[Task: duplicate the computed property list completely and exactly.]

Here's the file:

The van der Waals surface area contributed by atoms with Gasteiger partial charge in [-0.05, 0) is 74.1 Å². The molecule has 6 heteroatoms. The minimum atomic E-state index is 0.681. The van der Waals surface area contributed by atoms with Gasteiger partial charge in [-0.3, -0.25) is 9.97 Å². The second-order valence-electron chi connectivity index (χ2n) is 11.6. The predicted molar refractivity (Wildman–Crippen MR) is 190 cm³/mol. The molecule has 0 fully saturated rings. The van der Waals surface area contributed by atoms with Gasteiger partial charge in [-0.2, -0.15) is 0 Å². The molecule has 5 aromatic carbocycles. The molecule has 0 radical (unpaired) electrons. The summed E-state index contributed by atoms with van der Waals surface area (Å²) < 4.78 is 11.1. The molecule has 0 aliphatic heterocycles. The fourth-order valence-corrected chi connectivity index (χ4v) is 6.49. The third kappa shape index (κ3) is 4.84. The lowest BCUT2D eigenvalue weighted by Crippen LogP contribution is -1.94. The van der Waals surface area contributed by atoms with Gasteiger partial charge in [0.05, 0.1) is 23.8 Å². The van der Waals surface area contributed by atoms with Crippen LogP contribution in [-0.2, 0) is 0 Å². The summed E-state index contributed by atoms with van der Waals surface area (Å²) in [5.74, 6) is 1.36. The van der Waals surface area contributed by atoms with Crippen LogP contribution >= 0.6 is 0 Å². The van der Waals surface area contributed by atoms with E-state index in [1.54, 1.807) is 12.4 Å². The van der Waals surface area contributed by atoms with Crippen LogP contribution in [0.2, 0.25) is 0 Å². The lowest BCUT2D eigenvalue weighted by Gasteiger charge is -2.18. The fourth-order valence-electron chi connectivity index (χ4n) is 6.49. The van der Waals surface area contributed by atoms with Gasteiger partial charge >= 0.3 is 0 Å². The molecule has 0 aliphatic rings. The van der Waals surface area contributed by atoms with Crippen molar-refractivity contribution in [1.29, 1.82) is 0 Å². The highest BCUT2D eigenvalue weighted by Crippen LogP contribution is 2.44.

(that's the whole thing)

The van der Waals surface area contributed by atoms with Gasteiger partial charge in [-0.05, 0) is 74.1 Å². The molecule has 6 heteroatoms. The minimum atomic E-state index is 0.681. The van der Waals surface area contributed by atoms with Gasteiger partial charge in [-0.3, -0.25) is 9.97 Å². The second-order valence-electron chi connectivity index (χ2n) is 11.6. The predicted molar refractivity (Wildman–Crippen MR) is 190 cm³/mol. The molecule has 0 fully saturated rings. The van der Waals surface area contributed by atoms with Gasteiger partial charge in [-0.2, -0.15) is 0 Å². The molecule has 5 aromatic carbocycles. The molecule has 0 radical (unpaired) electrons. The summed E-state index contributed by atoms with van der Waals surface area (Å²) < 4.78 is 11.1. The molecule has 0 aliphatic heterocycles. The fourth-order valence-corrected chi connectivity index (χ4v) is 6.49. The third kappa shape index (κ3) is 4.84. The lowest BCUT2D eigenvalue weighted by Crippen LogP contribution is -1.94. The van der Waals surface area contributed by atoms with Gasteiger partial charge in [0.05, 0.1) is 23.8 Å². The van der Waals surface area contributed by atoms with Crippen LogP contribution in [-0.2, 0) is 0 Å². The summed E-state index contributed by atoms with van der Waals surface area (Å²) in [5.74, 6) is 1.36. The van der Waals surface area contributed by atoms with Crippen LogP contribution >= 0.6 is 0 Å². The van der Waals surface area contributed by atoms with E-state index in [1.54, 1.807) is 12.4 Å². The van der Waals surface area contributed by atoms with Crippen LogP contribution in [0.2, 0.25) is 0 Å². The lowest BCUT2D eigenvalue weighted by Gasteiger charge is -2.18. The fourth-order valence-electron chi connectivity index (χ4n) is 6.49. The van der Waals surface area contributed by atoms with Gasteiger partial charge >= 0.3 is 0 Å². The molecule has 0 aliphatic rings. The van der Waals surface area contributed by atoms with Crippen molar-refractivity contribution in [1.29, 1.82) is 0 Å². The highest BCUT2D eigenvalue weighted by Crippen LogP contribution is 2.44.